© Borgis - Nowa Stomatologia 2/2017, s. 80-88
Dorota Olczak-Kowalczyk1, Wojciech Grzebieluch2, Miłosz Turkowski3, *Urszula Kaczmarek2
Food and dental caries. Part 2. Nutrition containing polyphenols
Pożywienie a próchnica zębów. Część 2. Żywność zawierająca polifenole
1Department of Paediatric Dentistry, Medical University of Warsaw
Head of Department: Professor Dorota Olczak-Kowalczyk, MD, PhD
2Department of Conservative and Paediatric Dentistry, Wrocław Medical University
Head of Department: Professor Urszula Kaczmarek, MD, PhD
3Specialisation in the Department of Conservative and Paediatric Dentistry, Wrocław Medical University
Head of Department: Professor Urszula Kaczmarek, MD, PhD
Naturalne składniki pożywienia, a zwłaszcza polifenole, mogą oddziaływać na bytującą w jamie ustnej mikroflorę, powodując hamowanie wzrostu i metabolizmu bakterii próchnicotwórczych i promując przez to wzrost korzystnych gatunków drobnoustrojów. Polifenole stanowią szeroką grupę związków chemicznych występujących powszechnie w diecie. Z różnych naturalnych produktów wyizolowano ponad 8000 związków fenolowych. Zawierają je: owoce, warzywa, płatki zbożowe, kakao, herbata, kawa naturalna i zbożowa oraz kulinarnie stosowane zioła i przyprawy. W badaniach przeprowadzonych na zwierzętach oraz in vitro i in vivo wykazano redukcję rozwoju próchnicy spowodowaną polifenolami zawartymi w produktach spożywczych. Mechanizm działania tych związków w aspekcie zapobiegania rozwojowi próchnicy jest wieloraki. Polega na hamowaniu wzrostu bakterii próchnicotwórczych i obniżaniu produkcji przez nie kwasów, inhibicji aktywności bakteryjnej glukozylotransferazy, zmniejszaniu adherencji bakterii Streptococcus mutans do powierzchni zębów oraz zahamowaniu aktywności ślinowej amylazy. Wiedza odnośnie bioaktywnych składników produktów spożywczych może przyczynić się do wyboru funkcjonalnego pożywienia, które oprócz wartości odżywczej korzystnie oddziałuje na stan uzębienia.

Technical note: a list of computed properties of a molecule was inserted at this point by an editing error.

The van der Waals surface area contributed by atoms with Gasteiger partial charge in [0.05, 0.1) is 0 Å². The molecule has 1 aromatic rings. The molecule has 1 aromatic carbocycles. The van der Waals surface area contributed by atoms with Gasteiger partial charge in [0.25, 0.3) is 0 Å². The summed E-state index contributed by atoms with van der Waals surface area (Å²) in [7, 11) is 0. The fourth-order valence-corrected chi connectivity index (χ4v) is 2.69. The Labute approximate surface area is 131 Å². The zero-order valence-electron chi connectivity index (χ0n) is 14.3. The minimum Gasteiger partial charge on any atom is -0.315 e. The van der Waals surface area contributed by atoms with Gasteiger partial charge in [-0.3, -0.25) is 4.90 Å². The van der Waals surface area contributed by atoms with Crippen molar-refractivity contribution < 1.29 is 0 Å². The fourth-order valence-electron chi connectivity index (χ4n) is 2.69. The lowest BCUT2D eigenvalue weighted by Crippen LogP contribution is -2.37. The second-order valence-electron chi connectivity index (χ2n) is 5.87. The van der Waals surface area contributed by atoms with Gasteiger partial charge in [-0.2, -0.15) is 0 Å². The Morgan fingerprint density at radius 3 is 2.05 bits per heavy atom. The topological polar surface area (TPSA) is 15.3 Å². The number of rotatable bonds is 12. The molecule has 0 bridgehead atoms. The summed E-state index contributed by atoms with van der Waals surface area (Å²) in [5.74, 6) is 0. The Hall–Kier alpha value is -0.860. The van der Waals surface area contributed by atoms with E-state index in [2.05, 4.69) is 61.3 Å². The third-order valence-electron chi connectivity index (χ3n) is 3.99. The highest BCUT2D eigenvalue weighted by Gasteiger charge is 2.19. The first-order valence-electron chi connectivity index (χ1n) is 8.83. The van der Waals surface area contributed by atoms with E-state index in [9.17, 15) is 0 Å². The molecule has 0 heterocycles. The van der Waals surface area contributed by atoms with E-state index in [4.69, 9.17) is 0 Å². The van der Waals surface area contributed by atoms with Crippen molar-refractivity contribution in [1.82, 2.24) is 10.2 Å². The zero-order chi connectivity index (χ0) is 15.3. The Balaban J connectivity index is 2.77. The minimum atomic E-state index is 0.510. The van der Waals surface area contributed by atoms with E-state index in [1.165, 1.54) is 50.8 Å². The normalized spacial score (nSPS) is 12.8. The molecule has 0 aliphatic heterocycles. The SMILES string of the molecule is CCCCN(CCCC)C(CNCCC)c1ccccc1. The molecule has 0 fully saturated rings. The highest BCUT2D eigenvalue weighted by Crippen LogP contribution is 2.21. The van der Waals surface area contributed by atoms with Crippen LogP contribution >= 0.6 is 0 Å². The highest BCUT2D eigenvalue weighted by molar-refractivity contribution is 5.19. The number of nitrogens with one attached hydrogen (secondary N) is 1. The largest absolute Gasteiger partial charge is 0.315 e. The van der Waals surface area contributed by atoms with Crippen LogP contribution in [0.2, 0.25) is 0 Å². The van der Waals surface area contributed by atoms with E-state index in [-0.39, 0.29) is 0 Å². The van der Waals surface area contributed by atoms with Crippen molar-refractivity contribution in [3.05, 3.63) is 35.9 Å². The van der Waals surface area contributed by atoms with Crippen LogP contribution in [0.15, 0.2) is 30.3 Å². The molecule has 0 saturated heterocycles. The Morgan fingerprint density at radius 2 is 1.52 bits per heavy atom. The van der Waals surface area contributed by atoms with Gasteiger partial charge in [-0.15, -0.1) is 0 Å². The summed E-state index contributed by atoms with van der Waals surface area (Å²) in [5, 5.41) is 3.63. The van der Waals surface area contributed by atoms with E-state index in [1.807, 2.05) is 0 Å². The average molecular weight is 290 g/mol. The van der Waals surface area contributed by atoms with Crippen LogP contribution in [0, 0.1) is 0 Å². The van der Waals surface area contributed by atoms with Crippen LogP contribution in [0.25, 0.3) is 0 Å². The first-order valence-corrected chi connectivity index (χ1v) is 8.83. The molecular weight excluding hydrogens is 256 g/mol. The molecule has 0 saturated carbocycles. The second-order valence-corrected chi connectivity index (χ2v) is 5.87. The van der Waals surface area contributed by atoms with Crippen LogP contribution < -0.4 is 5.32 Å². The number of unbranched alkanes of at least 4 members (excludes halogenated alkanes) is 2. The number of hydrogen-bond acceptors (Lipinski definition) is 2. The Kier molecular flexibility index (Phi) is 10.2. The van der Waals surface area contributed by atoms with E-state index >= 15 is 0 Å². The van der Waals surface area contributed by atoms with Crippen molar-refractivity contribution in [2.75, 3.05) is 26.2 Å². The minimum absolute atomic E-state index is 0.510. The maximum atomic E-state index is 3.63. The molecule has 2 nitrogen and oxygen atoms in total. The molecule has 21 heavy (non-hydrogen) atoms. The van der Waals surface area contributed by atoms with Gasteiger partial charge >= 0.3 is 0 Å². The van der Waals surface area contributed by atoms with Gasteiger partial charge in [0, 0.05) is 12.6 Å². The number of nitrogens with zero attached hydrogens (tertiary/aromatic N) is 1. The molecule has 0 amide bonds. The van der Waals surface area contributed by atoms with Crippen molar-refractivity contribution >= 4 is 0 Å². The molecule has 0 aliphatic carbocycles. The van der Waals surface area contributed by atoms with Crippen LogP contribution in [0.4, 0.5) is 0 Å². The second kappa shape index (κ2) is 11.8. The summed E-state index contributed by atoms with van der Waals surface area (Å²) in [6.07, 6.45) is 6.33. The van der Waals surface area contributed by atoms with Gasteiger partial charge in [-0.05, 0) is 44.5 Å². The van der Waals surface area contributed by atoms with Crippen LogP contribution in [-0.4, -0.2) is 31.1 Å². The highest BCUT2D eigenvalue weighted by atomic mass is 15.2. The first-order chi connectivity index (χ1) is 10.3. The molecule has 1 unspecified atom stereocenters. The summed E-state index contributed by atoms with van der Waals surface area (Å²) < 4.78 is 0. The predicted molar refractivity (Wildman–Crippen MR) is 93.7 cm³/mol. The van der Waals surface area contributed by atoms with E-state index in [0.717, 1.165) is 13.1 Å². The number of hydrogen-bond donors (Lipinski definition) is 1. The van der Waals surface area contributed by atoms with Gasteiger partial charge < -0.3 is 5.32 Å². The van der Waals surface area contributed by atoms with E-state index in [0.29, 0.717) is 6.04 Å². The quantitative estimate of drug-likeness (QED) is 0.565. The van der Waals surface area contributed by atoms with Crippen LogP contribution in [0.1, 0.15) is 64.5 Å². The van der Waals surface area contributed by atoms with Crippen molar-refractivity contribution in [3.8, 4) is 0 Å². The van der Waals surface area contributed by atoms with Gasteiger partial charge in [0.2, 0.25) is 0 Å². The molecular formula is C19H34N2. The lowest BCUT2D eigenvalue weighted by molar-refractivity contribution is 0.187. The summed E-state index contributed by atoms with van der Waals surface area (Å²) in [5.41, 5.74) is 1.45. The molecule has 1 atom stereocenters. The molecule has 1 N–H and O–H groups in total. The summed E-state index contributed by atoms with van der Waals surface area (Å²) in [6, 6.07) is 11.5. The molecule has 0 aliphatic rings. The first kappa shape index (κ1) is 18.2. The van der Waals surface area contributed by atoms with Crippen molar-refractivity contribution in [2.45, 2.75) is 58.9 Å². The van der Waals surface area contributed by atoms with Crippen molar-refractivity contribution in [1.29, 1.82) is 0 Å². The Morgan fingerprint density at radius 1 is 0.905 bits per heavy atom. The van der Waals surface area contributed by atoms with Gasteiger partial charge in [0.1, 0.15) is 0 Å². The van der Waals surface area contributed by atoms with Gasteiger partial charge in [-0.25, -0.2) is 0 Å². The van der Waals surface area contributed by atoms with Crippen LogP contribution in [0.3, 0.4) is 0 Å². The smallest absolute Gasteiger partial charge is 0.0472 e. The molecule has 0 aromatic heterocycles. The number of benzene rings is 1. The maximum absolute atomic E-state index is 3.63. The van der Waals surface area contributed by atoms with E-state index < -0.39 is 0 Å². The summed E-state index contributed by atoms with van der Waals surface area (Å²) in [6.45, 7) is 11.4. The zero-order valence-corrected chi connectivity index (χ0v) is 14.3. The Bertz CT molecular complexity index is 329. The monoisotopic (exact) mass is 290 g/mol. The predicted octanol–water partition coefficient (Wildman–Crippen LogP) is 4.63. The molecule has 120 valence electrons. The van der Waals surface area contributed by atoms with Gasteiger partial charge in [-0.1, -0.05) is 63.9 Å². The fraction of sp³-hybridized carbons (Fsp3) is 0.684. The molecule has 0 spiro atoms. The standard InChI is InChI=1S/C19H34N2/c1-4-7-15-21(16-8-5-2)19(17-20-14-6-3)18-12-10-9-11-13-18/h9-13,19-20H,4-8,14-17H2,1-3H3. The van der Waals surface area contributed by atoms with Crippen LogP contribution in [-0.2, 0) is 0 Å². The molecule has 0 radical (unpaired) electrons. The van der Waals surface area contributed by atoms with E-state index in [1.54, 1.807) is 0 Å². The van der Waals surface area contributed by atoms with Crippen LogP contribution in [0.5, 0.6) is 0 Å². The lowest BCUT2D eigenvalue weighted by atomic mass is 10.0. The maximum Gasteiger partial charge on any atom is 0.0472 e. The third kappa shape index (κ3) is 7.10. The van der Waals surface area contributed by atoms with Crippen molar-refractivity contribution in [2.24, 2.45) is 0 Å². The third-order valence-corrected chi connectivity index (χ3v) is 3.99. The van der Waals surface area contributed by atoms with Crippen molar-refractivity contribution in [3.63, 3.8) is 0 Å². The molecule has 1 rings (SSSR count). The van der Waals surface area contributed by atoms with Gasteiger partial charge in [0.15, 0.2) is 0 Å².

Natural food ingredients, polyphenols in particular, can influence the oral microflora, inhibiting the growth and metabolism of cariogenic bacteria and promoting the growth of beneficial microbial species. Polyphenols are a broad group of chemical compounds commonly found in the diet. More than 8,000 phenolic compounds have been isolated from various natural products. They are present in fruits, vegetables, cereals, cocoa, natural and grain coffee, as well as culinary herbs and spices. Animal studies as well as in vitro and in vivo studies demonstrated caries reduction due to polyphenols contained in food products. The mechanism of anticariogenic action of these compounds is complex. It involves the inhibition of the growth of cariogenic bacteria, reduction of bacterial acid production, inhibition of bacterial glucosyltransferase activity, reduction of Streptococcus mutans adherence to dental surface as well as inhibition of salivary amylase. Knowledge on the bioactive components of food products can make a contribution to the choice of functional food, which apart from the nutritive properties can also have a beneficial impact on dental condition.
Recent years have witnessed an increased interest in natural food ingredients, which have effects on the oral microflora by both, promoting the growth of beneficial microbes and inhibiting the growth and metabolism of cariogenic bacteria. Among these, particular attention should be paid to polyphenols (1-6).
Polyphenols are phenolic compounds that form a large group of natural substances found in a number of plants, fruits, vegetables, seeds and the leaves of some trees. More than 8,000 phenolic compounds have been isolated from various natural products. Systematisation of these compounds is difficult due to significant variations in their structure and properties. Considering the very general chemical structure of the carbon skeleton of these compounds, flavonoids and phenolic acids derived from benzoic and cinnamic acids may be distinguished. The following subclasses, which are also highly differentiated, may be distinguished in the group of flavonoids: flavones (apigenin, hesperetin, luteolin), flavanones (naringenin, hesperedin, taxifolin), flavonols (quercetin, kaempferol, myristin, rutin), flavanols (catechin, epicatechin, epigallocatechin), isoflavones (daidzein, genistein, glycitein) and anthocyanins (e.g. cyanidin, malividine, dolphinidine) (7).
Polyphenols are commonly found in diets containing fruits, vegetables, cereals, chocolate and dry legumes. However, fruits, fruit juices, plant-based beverages, tea and coffee are the main source of these compounds (8).